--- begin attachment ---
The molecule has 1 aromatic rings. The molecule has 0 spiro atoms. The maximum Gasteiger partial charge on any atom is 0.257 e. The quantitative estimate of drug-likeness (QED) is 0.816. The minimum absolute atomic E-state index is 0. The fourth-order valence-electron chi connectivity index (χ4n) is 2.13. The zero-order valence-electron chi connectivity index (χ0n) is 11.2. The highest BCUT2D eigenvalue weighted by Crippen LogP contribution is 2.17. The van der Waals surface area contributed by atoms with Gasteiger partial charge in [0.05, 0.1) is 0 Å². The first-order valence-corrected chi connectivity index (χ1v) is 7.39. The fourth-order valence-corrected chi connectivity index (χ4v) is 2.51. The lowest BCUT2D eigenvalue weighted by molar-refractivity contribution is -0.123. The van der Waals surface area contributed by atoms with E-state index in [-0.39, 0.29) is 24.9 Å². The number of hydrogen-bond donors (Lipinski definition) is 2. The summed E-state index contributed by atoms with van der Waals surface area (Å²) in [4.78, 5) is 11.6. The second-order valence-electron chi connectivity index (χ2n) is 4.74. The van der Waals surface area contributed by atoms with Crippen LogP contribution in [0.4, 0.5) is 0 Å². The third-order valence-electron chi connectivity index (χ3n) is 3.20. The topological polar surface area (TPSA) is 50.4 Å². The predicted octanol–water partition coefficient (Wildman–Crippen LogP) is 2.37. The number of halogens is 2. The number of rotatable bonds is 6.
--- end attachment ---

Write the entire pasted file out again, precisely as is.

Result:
The molecule has 1 aromatic rings. The molecule has 0 spiro atoms. The maximum Gasteiger partial charge on any atom is 0.257 e. The quantitative estimate of drug-likeness (QED) is 0.816. The minimum absolute atomic E-state index is 0. The fourth-order valence-electron chi connectivity index (χ4n) is 2.13. The zero-order valence-electron chi connectivity index (χ0n) is 11.2. The highest BCUT2D eigenvalue weighted by Crippen LogP contribution is 2.17. The van der Waals surface area contributed by atoms with Gasteiger partial charge in [0.05, 0.1) is 0 Å². The first-order valence-corrected chi connectivity index (χ1v) is 7.39. The fourth-order valence-corrected chi connectivity index (χ4v) is 2.51. The lowest BCUT2D eigenvalue weighted by molar-refractivity contribution is -0.123. The van der Waals surface area contributed by atoms with E-state index in [-0.39, 0.29) is 24.9 Å². The number of hydrogen-bond donors (Lipinski definition) is 2. The summed E-state index contributed by atoms with van der Waals surface area (Å²) in [4.78, 5) is 11.6. The second-order valence-electron chi connectivity index (χ2n) is 4.74. The van der Waals surface area contributed by atoms with Crippen LogP contribution in [0.4, 0.5) is 0 Å². The third-order valence-electron chi connectivity index (χ3n) is 3.20. The topological polar surface area (TPSA) is 50.4 Å². The predicted octanol–water partition coefficient (Wildman–Crippen LogP) is 2.37. The number of halogens is 2. The number of rotatable bonds is 6.